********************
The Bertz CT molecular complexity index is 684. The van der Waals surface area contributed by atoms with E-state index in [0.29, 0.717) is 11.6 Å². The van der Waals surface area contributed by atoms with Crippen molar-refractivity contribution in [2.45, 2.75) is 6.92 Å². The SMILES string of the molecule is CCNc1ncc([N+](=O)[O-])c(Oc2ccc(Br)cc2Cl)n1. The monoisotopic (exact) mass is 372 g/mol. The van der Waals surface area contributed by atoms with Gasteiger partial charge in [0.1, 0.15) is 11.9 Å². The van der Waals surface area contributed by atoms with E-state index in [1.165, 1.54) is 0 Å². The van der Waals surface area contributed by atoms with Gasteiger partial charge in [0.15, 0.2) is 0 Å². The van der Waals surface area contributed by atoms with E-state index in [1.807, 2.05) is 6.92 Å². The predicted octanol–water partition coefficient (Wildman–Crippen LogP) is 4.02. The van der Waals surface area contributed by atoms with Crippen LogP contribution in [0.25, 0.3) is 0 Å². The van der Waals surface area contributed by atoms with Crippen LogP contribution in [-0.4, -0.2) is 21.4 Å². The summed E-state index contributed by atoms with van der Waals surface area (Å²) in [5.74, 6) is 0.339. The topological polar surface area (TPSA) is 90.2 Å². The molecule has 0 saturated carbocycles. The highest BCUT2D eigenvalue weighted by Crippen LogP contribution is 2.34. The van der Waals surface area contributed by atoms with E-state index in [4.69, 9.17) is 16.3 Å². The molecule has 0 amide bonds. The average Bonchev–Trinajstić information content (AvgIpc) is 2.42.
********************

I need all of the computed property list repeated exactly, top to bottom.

The Bertz CT molecular complexity index is 684. The van der Waals surface area contributed by atoms with E-state index in [0.29, 0.717) is 11.6 Å². The van der Waals surface area contributed by atoms with Crippen molar-refractivity contribution in [2.45, 2.75) is 6.92 Å². The SMILES string of the molecule is CCNc1ncc([N+](=O)[O-])c(Oc2ccc(Br)cc2Cl)n1. The monoisotopic (exact) mass is 372 g/mol. The van der Waals surface area contributed by atoms with Gasteiger partial charge in [0.1, 0.15) is 11.9 Å². The van der Waals surface area contributed by atoms with E-state index in [1.165, 1.54) is 0 Å². The van der Waals surface area contributed by atoms with Gasteiger partial charge in [0.15, 0.2) is 0 Å². The van der Waals surface area contributed by atoms with E-state index in [1.807, 2.05) is 6.92 Å². The predicted octanol–water partition coefficient (Wildman–Crippen LogP) is 4.02. The van der Waals surface area contributed by atoms with Crippen LogP contribution in [0.25, 0.3) is 0 Å². The van der Waals surface area contributed by atoms with Crippen LogP contribution in [-0.4, -0.2) is 21.4 Å². The summed E-state index contributed by atoms with van der Waals surface area (Å²) in [5.74, 6) is 0.339. The topological polar surface area (TPSA) is 90.2 Å². The molecule has 0 saturated carbocycles. The highest BCUT2D eigenvalue weighted by Crippen LogP contribution is 2.34. The van der Waals surface area contributed by atoms with E-state index in [4.69, 9.17) is 16.3 Å². The molecule has 0 amide bonds. The average Bonchev–Trinajstić information content (AvgIpc) is 2.42.